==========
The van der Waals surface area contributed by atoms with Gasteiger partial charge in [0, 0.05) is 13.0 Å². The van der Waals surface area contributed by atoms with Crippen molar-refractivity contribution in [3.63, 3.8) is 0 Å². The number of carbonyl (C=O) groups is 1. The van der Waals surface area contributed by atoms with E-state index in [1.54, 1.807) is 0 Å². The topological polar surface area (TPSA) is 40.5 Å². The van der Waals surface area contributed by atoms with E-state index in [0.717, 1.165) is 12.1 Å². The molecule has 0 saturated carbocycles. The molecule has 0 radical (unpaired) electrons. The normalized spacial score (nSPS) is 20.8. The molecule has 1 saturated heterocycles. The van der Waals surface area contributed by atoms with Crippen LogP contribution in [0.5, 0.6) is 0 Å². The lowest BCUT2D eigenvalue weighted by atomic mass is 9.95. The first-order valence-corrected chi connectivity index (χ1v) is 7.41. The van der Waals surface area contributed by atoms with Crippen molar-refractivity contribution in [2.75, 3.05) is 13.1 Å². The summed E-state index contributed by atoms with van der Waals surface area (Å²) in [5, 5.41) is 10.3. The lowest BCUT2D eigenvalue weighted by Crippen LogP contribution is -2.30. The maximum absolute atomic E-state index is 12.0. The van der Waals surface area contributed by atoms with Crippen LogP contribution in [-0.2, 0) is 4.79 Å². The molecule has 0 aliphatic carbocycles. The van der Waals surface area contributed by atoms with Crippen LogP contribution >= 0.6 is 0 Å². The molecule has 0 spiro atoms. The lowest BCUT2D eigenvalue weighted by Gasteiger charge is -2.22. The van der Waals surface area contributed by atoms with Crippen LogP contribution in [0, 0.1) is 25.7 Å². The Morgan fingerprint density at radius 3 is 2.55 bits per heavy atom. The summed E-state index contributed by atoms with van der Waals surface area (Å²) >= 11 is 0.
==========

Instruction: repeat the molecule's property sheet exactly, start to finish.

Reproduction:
The van der Waals surface area contributed by atoms with Gasteiger partial charge in [0, 0.05) is 13.0 Å². The van der Waals surface area contributed by atoms with Crippen molar-refractivity contribution in [3.63, 3.8) is 0 Å². The number of carbonyl (C=O) groups is 1. The van der Waals surface area contributed by atoms with E-state index in [1.54, 1.807) is 0 Å². The topological polar surface area (TPSA) is 40.5 Å². The van der Waals surface area contributed by atoms with E-state index in [0.717, 1.165) is 12.1 Å². The molecule has 0 saturated carbocycles. The molecule has 0 radical (unpaired) electrons. The normalized spacial score (nSPS) is 20.8. The molecule has 1 saturated heterocycles. The van der Waals surface area contributed by atoms with Crippen LogP contribution in [0.5, 0.6) is 0 Å². The lowest BCUT2D eigenvalue weighted by atomic mass is 9.95. The first-order valence-corrected chi connectivity index (χ1v) is 7.41. The van der Waals surface area contributed by atoms with Crippen molar-refractivity contribution in [2.75, 3.05) is 13.1 Å². The summed E-state index contributed by atoms with van der Waals surface area (Å²) in [5, 5.41) is 10.3. The lowest BCUT2D eigenvalue weighted by Crippen LogP contribution is -2.30. The maximum absolute atomic E-state index is 12.0. The van der Waals surface area contributed by atoms with Crippen LogP contribution in [-0.2, 0) is 4.79 Å². The molecule has 0 aliphatic carbocycles. The van der Waals surface area contributed by atoms with Crippen LogP contribution >= 0.6 is 0 Å². The molecule has 0 spiro atoms. The lowest BCUT2D eigenvalue weighted by Gasteiger charge is -2.22. The van der Waals surface area contributed by atoms with Crippen LogP contribution in [0, 0.1) is 25.7 Å². The Morgan fingerprint density at radius 3 is 2.55 bits per heavy atom. The summed E-state index contributed by atoms with van der Waals surface area (Å²) >= 11 is 0.